Hamilton

Disney-Plus-Jonathan-Groff-as-King-George-III-in-Hamilton-photo-by-Joan-MarcusTo wax lyrical at this point about the merits of the musical Hamilton is surely a redundant exercise. There can only be so much conversation, reaction, plaudits, and awards before you just accept that Lin Manuel Miranda’s journey to fashion this theatrical juggernaut from a whimsical purchase at an airport bookstore six years prior merits all the hype.

Apart from the Pre-Covid Fortunates who have seen the show live in New York, the UK, or one of the other touring productions, this filmed performance featuring the original cast will almost certainly be the only chance most have to see the show before (fingers crossed) the Australian production opens in Sydney in March 2021.

But there is a redundancy as well as a risk in the act of capturing a theatrical production on film. The source of many of theatre’s greatest challenges and rewards is that it is inherently ephemeral. From show to show, no performances are the same. And (despite The Mousetrap’s best efforts) no show runs forever. With film, the visceral experience of being live in the audience is obviously gone, so all you can do is try to capture the emotion and heart of the piece and hope it’s enough.

And boy is it. Thanks to a combination of superb live performances, along with filmed moments surely done sans audience, this filmed performance of Hamilton is magnificent viewing. Miranda’s writing is clever, effortlessly doing that difficult thing of fulfilling the needs of a number, developing character, and driving the story along all at the same time. One of the best surprises – regardless of all the press, clips, and recordings – are all the smaller moments and details not really mentioned or noticed until they play out in front of you:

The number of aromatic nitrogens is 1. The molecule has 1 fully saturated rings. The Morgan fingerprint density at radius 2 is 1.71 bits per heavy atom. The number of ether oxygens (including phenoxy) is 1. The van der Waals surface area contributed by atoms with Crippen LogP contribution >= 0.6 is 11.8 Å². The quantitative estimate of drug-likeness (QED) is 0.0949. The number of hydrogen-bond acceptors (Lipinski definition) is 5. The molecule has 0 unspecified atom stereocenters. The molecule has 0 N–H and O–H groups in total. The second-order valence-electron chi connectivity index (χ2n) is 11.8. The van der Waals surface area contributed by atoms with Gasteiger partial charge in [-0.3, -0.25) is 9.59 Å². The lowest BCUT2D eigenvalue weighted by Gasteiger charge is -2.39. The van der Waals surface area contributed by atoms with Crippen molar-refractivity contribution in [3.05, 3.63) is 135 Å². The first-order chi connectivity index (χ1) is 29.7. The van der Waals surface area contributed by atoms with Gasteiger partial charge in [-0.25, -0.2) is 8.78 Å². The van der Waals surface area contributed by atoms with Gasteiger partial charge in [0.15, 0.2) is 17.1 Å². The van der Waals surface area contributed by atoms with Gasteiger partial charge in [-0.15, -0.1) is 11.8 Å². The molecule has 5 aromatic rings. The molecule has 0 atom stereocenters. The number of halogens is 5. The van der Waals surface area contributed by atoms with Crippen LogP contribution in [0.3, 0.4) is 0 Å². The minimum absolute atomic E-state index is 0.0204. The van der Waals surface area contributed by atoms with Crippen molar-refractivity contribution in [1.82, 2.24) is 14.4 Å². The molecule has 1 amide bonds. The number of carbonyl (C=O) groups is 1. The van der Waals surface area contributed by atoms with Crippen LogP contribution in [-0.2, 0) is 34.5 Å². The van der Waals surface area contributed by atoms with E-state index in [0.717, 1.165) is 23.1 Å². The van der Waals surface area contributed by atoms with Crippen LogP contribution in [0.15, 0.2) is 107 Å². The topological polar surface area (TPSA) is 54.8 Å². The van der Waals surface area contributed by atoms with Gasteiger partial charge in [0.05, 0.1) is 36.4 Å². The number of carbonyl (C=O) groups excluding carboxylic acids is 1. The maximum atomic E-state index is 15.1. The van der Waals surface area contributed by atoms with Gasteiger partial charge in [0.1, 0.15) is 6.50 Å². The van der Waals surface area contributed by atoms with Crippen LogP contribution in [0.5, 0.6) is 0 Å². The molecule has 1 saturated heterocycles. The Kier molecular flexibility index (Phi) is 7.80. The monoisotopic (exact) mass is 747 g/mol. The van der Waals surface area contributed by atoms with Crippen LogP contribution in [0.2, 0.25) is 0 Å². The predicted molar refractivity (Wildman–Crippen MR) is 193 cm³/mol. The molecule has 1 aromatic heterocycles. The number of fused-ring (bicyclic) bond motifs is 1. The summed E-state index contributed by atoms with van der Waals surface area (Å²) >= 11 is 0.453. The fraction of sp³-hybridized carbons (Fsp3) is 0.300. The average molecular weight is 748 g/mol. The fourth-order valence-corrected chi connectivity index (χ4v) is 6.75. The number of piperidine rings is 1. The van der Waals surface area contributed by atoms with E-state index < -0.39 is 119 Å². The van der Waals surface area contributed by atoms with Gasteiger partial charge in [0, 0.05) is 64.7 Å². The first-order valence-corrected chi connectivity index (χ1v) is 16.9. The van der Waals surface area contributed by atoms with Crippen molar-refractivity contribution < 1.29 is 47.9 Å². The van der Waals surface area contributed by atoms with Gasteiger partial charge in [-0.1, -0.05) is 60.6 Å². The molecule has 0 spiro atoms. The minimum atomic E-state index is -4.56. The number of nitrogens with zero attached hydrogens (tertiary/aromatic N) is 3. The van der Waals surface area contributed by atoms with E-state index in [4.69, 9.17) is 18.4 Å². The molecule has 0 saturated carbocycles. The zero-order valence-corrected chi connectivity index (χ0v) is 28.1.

Such as Phillipa Soo, who gives a phenomenal performance as Alexander Hamilton’s wife, Eliza Schuyler, especially in how wonderfully she traverses the show’s compressed storytelling – conveying years of betrayal, grief, and forgiveness in her face and physicality, let alone that final four wall breaking gasp that ends it all; Sydney James Harcourt catching the eye early on, emerging from the ensemble with a large open book in hand all tumbles and twirls; and the music underneath Leslie Odom Jr’s superb performance as Burr, which degrades and darkens every time he returns with more exposition.

The sound design and physicality of the rewind leading into Renée Elise Goldsberry’s glorious effort with Satisfied; the miracles that are each of Jonathan Groff’s appearances as King George III, his extraordinary voice (and over-salivation suiting a character known partly for his madness) and crown balancing being unforgettable; or Ariana DeBose increasingly taking on the role of death, from unassuming interactions with character who later perish to literally being a bullet whether one early on that misses Alexander until being the one at the climax that hits the target.

The film is about as perfect a document can get of one the best musicals. Despite not capturing the experience of viewing it live, it still engages and entertains. Hopefully, it will also serve to also increase the appetite for the Australian debut next year. Not to be missed!


Hamilton is currently screening on Disney Plus. For more information, visit: www.disneyplus.com for details.

Image: Jonathan Groff as King George III in Hamilton – photo by Joan Marcus

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